Seedling Survival Count from UAV – Demo

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UAV-based Seedling Survival Count

Measuring Survival and Planting Quality in New Pine Plantations(Andrew J. and Stephen G. 2006)

BFGrant Demo Data (300MB) –

  • download, copy the file to your C:\ workspace, right-click on the MXD > 7Zip > Extract Here, open the ../v105/Untitled.mxd ArcGIS project.
  • figure out where the image is saved:  right-click on the ‘clp_bfg_south_DecemberORTHO_Low_2inPix.img’ layer > Properties > Source >…  The data folder is listed in the middle window under “File System Raster”.  Copy this path.
  • Add Data > paste the path into the Add Data dialog > navigate into the ‘raster_data’ folder > … You will see the two raster layers that are already loaded in the project.
    • double-click on the ‘clp_bfg_south_DecemberORTHO_Low_2inPix.img’ image to reveal <Layer_1>, <Layer_2>, <Layer_3>
    • Select all three and hit ADD
  • Save your project


The objective for today s for you to apply traditional ground-based seedling survival sampling methods to a UAV-based orthophoto.

Method #1: 1/100 acre circular plot (for BFGrant demo dataset)

The radius of a 1/100 acre plot is 11.775 feet, 3.58902 meters.  Traditional ground-based methods require the field worker(s) to 1) establish the radius, possibly by cutting a piece of string to length and staking it to the plot center, and then 2) counting the number of free-to-grow live, live-with-competition, and dead seedlings that fall within the plot.  A loose rule of thumb is 1 plot per acre.  Counts for each plot are recorded separately; your tally sheet might look like this:

Manual seedling count from ortho

You could create your seedling survival sample point locations; generate the 11.775 foot buffer; manually count seedlings and record in the above tally sheet.


UAV-based census

Smoothing the Ortho

If there is too much noise in the image, you can smooth it out a little.  I ran a 5×5 and 10×10 focal mean (ArcToolbox>Spatial Analyst Tools>Neighborhood>Focal Statistics) across the clipped and UTM zone 17 projected image.  This step eliminates much of the noise (speckle) in the outputs I generate below.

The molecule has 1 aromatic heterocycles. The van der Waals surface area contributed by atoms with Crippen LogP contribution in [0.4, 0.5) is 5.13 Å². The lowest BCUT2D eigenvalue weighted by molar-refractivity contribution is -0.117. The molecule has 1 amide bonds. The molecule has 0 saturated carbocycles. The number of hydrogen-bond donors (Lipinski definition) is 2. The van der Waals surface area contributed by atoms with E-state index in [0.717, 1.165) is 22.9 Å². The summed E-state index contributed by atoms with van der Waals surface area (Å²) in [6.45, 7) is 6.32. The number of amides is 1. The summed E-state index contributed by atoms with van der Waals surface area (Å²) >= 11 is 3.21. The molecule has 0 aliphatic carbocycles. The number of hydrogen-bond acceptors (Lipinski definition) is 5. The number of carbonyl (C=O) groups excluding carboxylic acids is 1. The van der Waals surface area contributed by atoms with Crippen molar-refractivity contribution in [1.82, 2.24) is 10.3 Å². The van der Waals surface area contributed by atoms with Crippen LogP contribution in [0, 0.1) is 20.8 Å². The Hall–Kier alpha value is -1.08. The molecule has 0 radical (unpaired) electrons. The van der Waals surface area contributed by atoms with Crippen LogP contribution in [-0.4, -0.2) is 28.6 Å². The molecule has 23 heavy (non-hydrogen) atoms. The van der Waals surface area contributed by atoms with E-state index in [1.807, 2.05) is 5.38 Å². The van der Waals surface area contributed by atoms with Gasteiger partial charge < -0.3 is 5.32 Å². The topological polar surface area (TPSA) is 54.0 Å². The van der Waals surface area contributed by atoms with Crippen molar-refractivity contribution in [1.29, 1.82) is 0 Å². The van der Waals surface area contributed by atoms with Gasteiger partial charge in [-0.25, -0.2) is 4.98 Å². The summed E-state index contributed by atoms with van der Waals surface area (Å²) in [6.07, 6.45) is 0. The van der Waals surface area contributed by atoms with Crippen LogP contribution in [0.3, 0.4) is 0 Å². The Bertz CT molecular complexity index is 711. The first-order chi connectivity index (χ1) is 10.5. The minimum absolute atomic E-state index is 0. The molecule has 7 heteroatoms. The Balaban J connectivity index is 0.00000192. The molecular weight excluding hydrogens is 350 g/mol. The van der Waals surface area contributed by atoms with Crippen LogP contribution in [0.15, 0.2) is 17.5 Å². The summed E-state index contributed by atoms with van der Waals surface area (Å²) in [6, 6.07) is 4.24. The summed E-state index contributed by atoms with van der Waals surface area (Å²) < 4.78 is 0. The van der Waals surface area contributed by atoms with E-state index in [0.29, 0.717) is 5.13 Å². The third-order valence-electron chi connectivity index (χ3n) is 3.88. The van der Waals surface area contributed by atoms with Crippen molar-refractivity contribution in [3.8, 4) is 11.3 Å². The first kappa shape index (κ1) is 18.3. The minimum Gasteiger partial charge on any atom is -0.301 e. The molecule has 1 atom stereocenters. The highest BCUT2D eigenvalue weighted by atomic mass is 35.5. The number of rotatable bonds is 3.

Process Vegetation Index

In Raster Calculator:

GIndex.img =

Float( <Layer2> ) / Float ( <Layer1> + <Layer2> + <Layer3> )

GIndexCubed =

GIndex * GIndex * GIndex

Visually determine threshold that eliminates much of the non-pine noise.  Symbolize your vegetation index using Classified > Standard Deviation.  Pine have a higher value…

If you find a threshhold that you think works well, use the RECLASSIFY tool to classify the image into YES-PINE and NO-PINE.


Unsupervised (ISO) Classification

ArcToolbox>Multivariate>ISO Cluster Unsupervised Classification

  • Input raster Bands: <Layer 1>, <Layer 2>, <Layer 3>
  • Number of classes: 12

This did not look promising, I did not pursue this any further.

DEM-based processing

This one is difficult and required a little preprocessing.

  • Buffer the rows by 0.5 meters
  • Ran the Mean Shift (ArcToolbox>Spatial Analyst Tools>Segmentation and Classification>Segment Mean Shift) command to group similar, adjacent pixels
  • Converted the layer to polygon (ArcToolbox>Conversion Tools>From Raster>Raster to Polygon)
  • Next steps would be to
    1. run Zonal Statistics As Table using this Mean Shift layer as the zone layer and the GI or another spectral layer as the input raster
    2. filter based on the zonal statistic values


Andrew J., Londo, and Dickle Stephen G. 2006. Measuring Survival and Planting Quality in New Pine Plantations. SREF-FM-001. University of Georgia: Southern Regional Extension Forestry.